Contantes •Sharpening Stationary sharpening Mechanical sharpening •Introduction Definition History •Classification Cutting instrument Non cutting •Instrument grasp Modified pen.Inverted pen. Palm and thumb. Modified palm and thumb. •Cutting instrument MATERIALS Hardening and Tempering Heat Treatments Design Shank angles Nomenclature Formula Bevels •Cleaning and Sterilization •Non cutting instrument Amalgam condenser Mouth mirror Others •Cutting instrument applications Excavators Chisels
Introduction Definition : It is hand-powered dental instruments. History : The early hand-operated instruments characterized by: Large, heavy handles and inferior metal alloys in the blades. cumbersome, difficult to use, and ineffective in many situations.
there was no uniformity of manufacture or nomenclature, Many dentists made their own hand instruments inan effort to find a suitable instrument for a specific need. effective sterilization was a problem. Designs of some early hand instruments
G.V. Black is credited with the first acceptable nomenclature and classification of hand instruments. His classification system enabled both dentists and manufacturers to communicate more clearly and effectively in regard to instrument design and function. G.V. Black
Cutting Instrument MATERIALS Hand cutting instruments are manufactured from two main materials. carbon steel stainless steel remains bright under most conditions. Is harder than stainless steel. loses a keen edge during use much more quickly than does carbon steel when unprotected, it will corrode.
MATERIALS Tungsten carbide inserts or blades to provide more durable cutting edges (brittle). They may be soldered to steel handles. some instruments are made with carbide to provide more durable cutting edges.
MATERIALS Other alloys of nickel, cobalt, or chromium are used in the manufacture of hand instruments. Carbon steel Stainless Steel
MATERIALS Hardening and Tempering Heat Treatments: To gain maximal benefits from carbon steel or stainless steel, the manufacturer must submit them to two heat treatments: hardening and tempering . Heat treatment Furnace
MATERIALS The hardening heat treatment hardens the alloy, but it also makes it brittle, especially when the carbon content is high. Heat treatment relieves strains and increases toughness. the tempering Heating or flaming of hand instruments during dental use can alter the original properties of the alloy and render it unserviceable.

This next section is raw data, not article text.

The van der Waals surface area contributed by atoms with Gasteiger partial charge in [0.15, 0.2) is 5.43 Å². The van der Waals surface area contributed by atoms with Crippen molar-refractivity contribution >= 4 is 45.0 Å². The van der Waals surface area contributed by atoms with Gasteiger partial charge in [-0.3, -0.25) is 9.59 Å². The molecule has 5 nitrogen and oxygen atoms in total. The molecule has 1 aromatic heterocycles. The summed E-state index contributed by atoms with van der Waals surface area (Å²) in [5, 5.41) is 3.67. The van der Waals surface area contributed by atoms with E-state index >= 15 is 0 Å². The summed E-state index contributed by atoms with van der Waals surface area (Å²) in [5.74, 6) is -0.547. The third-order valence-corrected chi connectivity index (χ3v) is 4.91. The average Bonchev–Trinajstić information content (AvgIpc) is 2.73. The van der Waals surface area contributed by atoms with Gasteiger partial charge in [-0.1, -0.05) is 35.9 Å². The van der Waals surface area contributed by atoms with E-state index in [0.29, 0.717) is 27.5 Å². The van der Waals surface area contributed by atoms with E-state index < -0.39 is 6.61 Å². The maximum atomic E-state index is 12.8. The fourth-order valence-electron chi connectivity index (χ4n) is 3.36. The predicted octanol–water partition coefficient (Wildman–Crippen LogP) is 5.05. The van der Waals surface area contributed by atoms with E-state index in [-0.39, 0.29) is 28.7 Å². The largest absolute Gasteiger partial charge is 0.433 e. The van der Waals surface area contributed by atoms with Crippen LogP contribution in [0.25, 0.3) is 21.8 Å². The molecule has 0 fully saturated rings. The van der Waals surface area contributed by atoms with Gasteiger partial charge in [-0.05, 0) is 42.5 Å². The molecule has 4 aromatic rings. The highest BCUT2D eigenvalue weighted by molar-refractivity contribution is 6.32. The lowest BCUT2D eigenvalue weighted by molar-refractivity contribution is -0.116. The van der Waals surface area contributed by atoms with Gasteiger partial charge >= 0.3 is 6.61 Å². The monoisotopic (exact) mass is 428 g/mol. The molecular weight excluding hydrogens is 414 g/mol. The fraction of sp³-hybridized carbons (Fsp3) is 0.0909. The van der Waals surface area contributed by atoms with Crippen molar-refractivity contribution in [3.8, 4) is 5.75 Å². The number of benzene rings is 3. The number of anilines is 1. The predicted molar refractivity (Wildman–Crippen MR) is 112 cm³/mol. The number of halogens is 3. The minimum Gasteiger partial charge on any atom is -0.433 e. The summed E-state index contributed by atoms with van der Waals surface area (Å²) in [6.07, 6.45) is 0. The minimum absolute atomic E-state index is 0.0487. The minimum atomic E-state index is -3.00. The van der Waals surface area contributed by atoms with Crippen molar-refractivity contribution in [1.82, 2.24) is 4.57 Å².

Design Most hand instruments composed of three parts : a- Blade or nib b-Shank c-Handle
Design a- blade This is the working part of the instrument. Begins at the point which terminates the shank. It is connected to the handle by the shank. Each blade has a cutting edge which is the working part of the instrument. It is usually in the form of a bevel (acute angle) that cuts into the tooth structure. On non cutting instruments e.g. condensers the part corresponding to the blade is called the nib or face.
Design b-shank Connect the handle to the working end of the instrument. Normally smooth, round and tapered. Have one or more angles to avoid twisting of the instrument. Hand instruments must be balanced and sharp. Balance allows for the concentration of force onto the blade without causing rotation of the instrument.
Design Balance is accomplished by designing the angle of the shank so that the cutting edge of the blade must not be off axis by more than 1-2 mm. Shank angles: Mon-angle, bin-angle, triple angle. Instruments with small short blades may be monangle
Design Instruments with long blades may required two or three angles in the shank to bring the cutting edge near to the long axis of the handle. Such shanks are termed contra angled.
Design c- handle(shaft) It is the part grasped in the operator’s hand. Perfectly straight, smooth or eight sided. Serrated for better gripping and control of the instrument. Handles are in conjunction with the shank or it may be separable. Separate type is known as cone-socket handle and allows for replacement of several working ends e.g. mirrors and condensers.
Design mirror cone-socket handle (mirror)
nomenclature Black classified all instruments by name according to: 1. Function e.g. scaler, excavator. 2. Manner of use e.g. hand condenser. 3. Design of the working end e.g. spoon excavator, sickle scaler 4. Shape of the shank e.g. mono-angle, biangle, contra-angle. •These names were combined to form the complete description of the instrument e.g. binangle spoon excavator.
formula Hand cutting instruments have formulas describing the dimensions and angle of the working end. These are placed on the handle using a code of three or four numbers separated by dashes or spaces (e.g. 10-85-8-14). The first number indicates the width of the blade in tenths of a mm (e.g. 10 = 1 mm). The second number primary cutting edge angle measured from a line parallel to the long axis of the handle in clockwise centigrade.
formula Instrument shank and blade design with formula.